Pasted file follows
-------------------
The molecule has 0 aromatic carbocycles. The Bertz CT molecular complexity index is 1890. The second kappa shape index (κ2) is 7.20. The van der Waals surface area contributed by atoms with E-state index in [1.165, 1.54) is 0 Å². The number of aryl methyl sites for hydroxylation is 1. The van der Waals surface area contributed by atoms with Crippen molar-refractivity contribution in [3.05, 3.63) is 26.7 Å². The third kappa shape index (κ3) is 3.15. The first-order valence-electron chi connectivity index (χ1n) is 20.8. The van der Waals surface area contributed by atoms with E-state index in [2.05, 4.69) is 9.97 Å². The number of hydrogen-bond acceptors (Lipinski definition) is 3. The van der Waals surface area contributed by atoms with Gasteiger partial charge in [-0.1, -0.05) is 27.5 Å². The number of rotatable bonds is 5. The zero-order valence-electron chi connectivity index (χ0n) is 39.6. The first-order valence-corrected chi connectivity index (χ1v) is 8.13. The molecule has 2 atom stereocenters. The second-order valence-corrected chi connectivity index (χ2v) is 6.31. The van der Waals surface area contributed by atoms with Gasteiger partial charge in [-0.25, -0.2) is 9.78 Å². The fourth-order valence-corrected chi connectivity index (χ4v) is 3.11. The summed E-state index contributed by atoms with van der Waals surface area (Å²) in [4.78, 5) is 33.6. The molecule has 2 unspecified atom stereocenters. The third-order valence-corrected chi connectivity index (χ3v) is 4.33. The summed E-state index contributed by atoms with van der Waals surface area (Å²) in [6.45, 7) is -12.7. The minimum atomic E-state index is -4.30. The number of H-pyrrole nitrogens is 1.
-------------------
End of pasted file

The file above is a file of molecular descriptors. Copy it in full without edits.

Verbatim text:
The molecule has 0 aromatic carbocycles. The Bertz CT molecular complexity index is 1890. The second kappa shape index (κ2) is 7.20. The van der Waals surface area contributed by atoms with E-state index in [1.165, 1.54) is 0 Å². The number of aryl methyl sites for hydroxylation is 1. The van der Waals surface area contributed by atoms with Crippen molar-refractivity contribution in [3.05, 3.63) is 26.7 Å². The third kappa shape index (κ3) is 3.15. The first-order valence-electron chi connectivity index (χ1n) is 20.8. The van der Waals surface area contributed by atoms with E-state index in [2.05, 4.69) is 9.97 Å². The number of hydrogen-bond acceptors (Lipinski definition) is 3. The van der Waals surface area contributed by atoms with Gasteiger partial charge in [-0.1, -0.05) is 27.5 Å². The number of rotatable bonds is 5. The zero-order valence-electron chi connectivity index (χ0n) is 39.6. The first-order valence-corrected chi connectivity index (χ1v) is 8.13. The molecule has 2 atom stereocenters. The second-order valence-corrected chi connectivity index (χ2v) is 6.31. The van der Waals surface area contributed by atoms with Gasteiger partial charge in [-0.25, -0.2) is 9.78 Å². The fourth-order valence-corrected chi connectivity index (χ4v) is 3.11. The summed E-state index contributed by atoms with van der Waals surface area (Å²) in [4.78, 5) is 33.6. The molecule has 2 unspecified atom stereocenters. The third-order valence-corrected chi connectivity index (χ3v) is 4.33. The summed E-state index contributed by atoms with van der Waals surface area (Å²) in [6.45, 7) is -12.7. The minimum atomic E-state index is -4.30. The number of H-pyrrole nitrogens is 1.